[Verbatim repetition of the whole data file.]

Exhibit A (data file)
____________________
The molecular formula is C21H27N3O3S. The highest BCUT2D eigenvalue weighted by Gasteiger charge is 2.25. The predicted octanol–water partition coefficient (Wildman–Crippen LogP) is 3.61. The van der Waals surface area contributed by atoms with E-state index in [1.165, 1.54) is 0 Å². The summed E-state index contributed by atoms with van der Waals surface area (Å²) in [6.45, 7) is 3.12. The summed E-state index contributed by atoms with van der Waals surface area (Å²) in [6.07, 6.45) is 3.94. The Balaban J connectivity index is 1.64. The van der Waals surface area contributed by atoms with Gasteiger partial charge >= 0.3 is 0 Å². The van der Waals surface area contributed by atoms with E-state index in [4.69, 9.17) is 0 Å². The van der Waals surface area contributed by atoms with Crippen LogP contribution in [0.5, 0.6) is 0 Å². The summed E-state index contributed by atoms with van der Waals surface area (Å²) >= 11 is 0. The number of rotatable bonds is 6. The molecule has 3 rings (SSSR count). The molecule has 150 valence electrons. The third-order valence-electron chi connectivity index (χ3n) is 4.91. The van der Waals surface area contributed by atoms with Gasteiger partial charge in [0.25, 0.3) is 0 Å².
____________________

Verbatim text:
The molecular formula is C21H27N3O3S. The highest BCUT2D eigenvalue weighted by Gasteiger charge is 2.25. The predicted octanol–water partition coefficient (Wildman–Crippen LogP) is 3.61. The van der Waals surface area contributed by atoms with E-state index in [1.165, 1.54) is 0 Å². The summed E-state index contributed by atoms with van der Waals surface area (Å²) in [6.45, 7) is 3.12. The summed E-state index contributed by atoms with van der Waals surface area (Å²) in [6.07, 6.45) is 3.94. The Balaban J connectivity index is 1.64. The van der Waals surface area contributed by atoms with Gasteiger partial charge >= 0.3 is 0 Å². The van der Waals surface area contributed by atoms with E-state index in [4.69, 9.17) is 0 Å². The van der Waals surface area contributed by atoms with Crippen LogP contribution in [0.5, 0.6) is 0 Å². The summed E-state index contributed by atoms with van der Waals surface area (Å²) >= 11 is 0. The number of rotatable bonds is 6. The molecule has 3 rings (SSSR count). The molecule has 150 valence electrons. The third-order valence-electron chi connectivity index (χ3n) is 4.91. The van der Waals surface area contributed by atoms with Gasteiger partial charge in [0.25, 0.3) is 0 Å².